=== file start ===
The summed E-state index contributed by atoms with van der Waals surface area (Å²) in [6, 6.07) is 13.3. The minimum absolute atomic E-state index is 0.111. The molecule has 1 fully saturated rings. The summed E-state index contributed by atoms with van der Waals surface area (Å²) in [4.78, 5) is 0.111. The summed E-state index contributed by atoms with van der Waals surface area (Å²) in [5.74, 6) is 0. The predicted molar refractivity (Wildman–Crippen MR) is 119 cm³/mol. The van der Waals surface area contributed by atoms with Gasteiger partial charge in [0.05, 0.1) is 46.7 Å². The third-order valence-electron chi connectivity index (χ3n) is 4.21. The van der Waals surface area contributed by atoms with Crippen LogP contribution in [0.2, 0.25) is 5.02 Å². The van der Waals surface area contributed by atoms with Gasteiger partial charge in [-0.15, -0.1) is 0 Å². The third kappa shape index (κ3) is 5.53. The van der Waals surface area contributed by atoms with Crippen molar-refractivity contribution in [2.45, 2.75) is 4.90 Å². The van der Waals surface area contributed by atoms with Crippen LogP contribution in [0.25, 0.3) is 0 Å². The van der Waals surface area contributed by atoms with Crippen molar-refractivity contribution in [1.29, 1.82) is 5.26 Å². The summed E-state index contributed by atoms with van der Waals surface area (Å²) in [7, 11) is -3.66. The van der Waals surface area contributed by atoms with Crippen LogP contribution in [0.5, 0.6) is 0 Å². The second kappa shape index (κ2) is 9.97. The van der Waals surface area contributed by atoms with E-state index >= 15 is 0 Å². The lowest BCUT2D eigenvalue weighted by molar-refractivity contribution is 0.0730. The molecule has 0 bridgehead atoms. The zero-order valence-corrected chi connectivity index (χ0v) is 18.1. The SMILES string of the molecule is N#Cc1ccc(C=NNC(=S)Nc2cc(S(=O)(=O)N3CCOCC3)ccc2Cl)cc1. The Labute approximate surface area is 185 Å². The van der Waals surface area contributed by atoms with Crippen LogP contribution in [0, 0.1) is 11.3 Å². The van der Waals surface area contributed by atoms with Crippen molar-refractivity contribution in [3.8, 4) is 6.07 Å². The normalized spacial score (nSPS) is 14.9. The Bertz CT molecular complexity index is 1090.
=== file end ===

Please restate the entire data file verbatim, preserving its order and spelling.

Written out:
The summed E-state index contributed by atoms with van der Waals surface area (Å²) in [6, 6.07) is 13.3. The minimum absolute atomic E-state index is 0.111. The molecule has 1 fully saturated rings. The summed E-state index contributed by atoms with van der Waals surface area (Å²) in [4.78, 5) is 0.111. The summed E-state index contributed by atoms with van der Waals surface area (Å²) in [5.74, 6) is 0. The predicted molar refractivity (Wildman–Crippen MR) is 119 cm³/mol. The van der Waals surface area contributed by atoms with Gasteiger partial charge in [0.05, 0.1) is 46.7 Å². The third-order valence-electron chi connectivity index (χ3n) is 4.21. The van der Waals surface area contributed by atoms with Crippen LogP contribution in [0.2, 0.25) is 5.02 Å². The van der Waals surface area contributed by atoms with Gasteiger partial charge in [-0.15, -0.1) is 0 Å². The third kappa shape index (κ3) is 5.53. The van der Waals surface area contributed by atoms with Crippen molar-refractivity contribution in [2.45, 2.75) is 4.90 Å². The van der Waals surface area contributed by atoms with Crippen LogP contribution in [0.25, 0.3) is 0 Å². The van der Waals surface area contributed by atoms with Crippen molar-refractivity contribution in [1.29, 1.82) is 5.26 Å². The summed E-state index contributed by atoms with van der Waals surface area (Å²) in [7, 11) is -3.66. The van der Waals surface area contributed by atoms with Crippen LogP contribution in [0.5, 0.6) is 0 Å². The second kappa shape index (κ2) is 9.97. The van der Waals surface area contributed by atoms with E-state index >= 15 is 0 Å². The lowest BCUT2D eigenvalue weighted by molar-refractivity contribution is 0.0730. The molecule has 0 bridgehead atoms. The zero-order valence-corrected chi connectivity index (χ0v) is 18.1. The SMILES string of the molecule is N#Cc1ccc(C=NNC(=S)Nc2cc(S(=O)(=O)N3CCOCC3)ccc2Cl)cc1. The Labute approximate surface area is 185 Å². The van der Waals surface area contributed by atoms with Crippen LogP contribution in [0, 0.1) is 11.3 Å². The van der Waals surface area contributed by atoms with Crippen molar-refractivity contribution in [3.8, 4) is 6.07 Å². The normalized spacial score (nSPS) is 14.9. The Bertz CT molecular complexity index is 1090.